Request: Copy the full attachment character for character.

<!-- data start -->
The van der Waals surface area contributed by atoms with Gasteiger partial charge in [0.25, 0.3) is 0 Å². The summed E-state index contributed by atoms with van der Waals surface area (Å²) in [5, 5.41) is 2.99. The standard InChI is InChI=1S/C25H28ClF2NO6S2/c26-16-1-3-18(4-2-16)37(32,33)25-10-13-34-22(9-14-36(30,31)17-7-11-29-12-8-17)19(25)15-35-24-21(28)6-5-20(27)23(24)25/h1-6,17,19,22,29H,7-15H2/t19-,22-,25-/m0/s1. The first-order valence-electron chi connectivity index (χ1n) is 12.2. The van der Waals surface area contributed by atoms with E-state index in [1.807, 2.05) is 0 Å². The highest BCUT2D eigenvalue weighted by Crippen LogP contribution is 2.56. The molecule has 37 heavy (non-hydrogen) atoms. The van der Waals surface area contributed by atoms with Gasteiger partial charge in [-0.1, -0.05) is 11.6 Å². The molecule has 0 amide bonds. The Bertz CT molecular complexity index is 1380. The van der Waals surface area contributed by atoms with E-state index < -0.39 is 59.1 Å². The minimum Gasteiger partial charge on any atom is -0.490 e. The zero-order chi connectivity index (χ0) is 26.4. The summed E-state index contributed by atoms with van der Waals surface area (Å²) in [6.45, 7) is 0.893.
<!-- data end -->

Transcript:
The van der Waals surface area contributed by atoms with Gasteiger partial charge in [0.25, 0.3) is 0 Å². The summed E-state index contributed by atoms with van der Waals surface area (Å²) in [5, 5.41) is 2.99. The standard InChI is InChI=1S/C25H28ClF2NO6S2/c26-16-1-3-18(4-2-16)37(32,33)25-10-13-34-22(9-14-36(30,31)17-7-11-29-12-8-17)19(25)15-35-24-21(28)6-5-20(27)23(24)25/h1-6,17,19,22,29H,7-15H2/t19-,22-,25-/m0/s1. The first-order valence-electron chi connectivity index (χ1n) is 12.2. The van der Waals surface area contributed by atoms with E-state index in [1.807, 2.05) is 0 Å². The highest BCUT2D eigenvalue weighted by Crippen LogP contribution is 2.56. The molecule has 37 heavy (non-hydrogen) atoms. The van der Waals surface area contributed by atoms with Gasteiger partial charge in [-0.1, -0.05) is 11.6 Å². The molecule has 0 amide bonds. The Bertz CT molecular complexity index is 1380. The van der Waals surface area contributed by atoms with E-state index < -0.39 is 59.1 Å². The minimum Gasteiger partial charge on any atom is -0.490 e. The zero-order chi connectivity index (χ0) is 26.4. The summed E-state index contributed by atoms with van der Waals surface area (Å²) in [6.45, 7) is 0.893.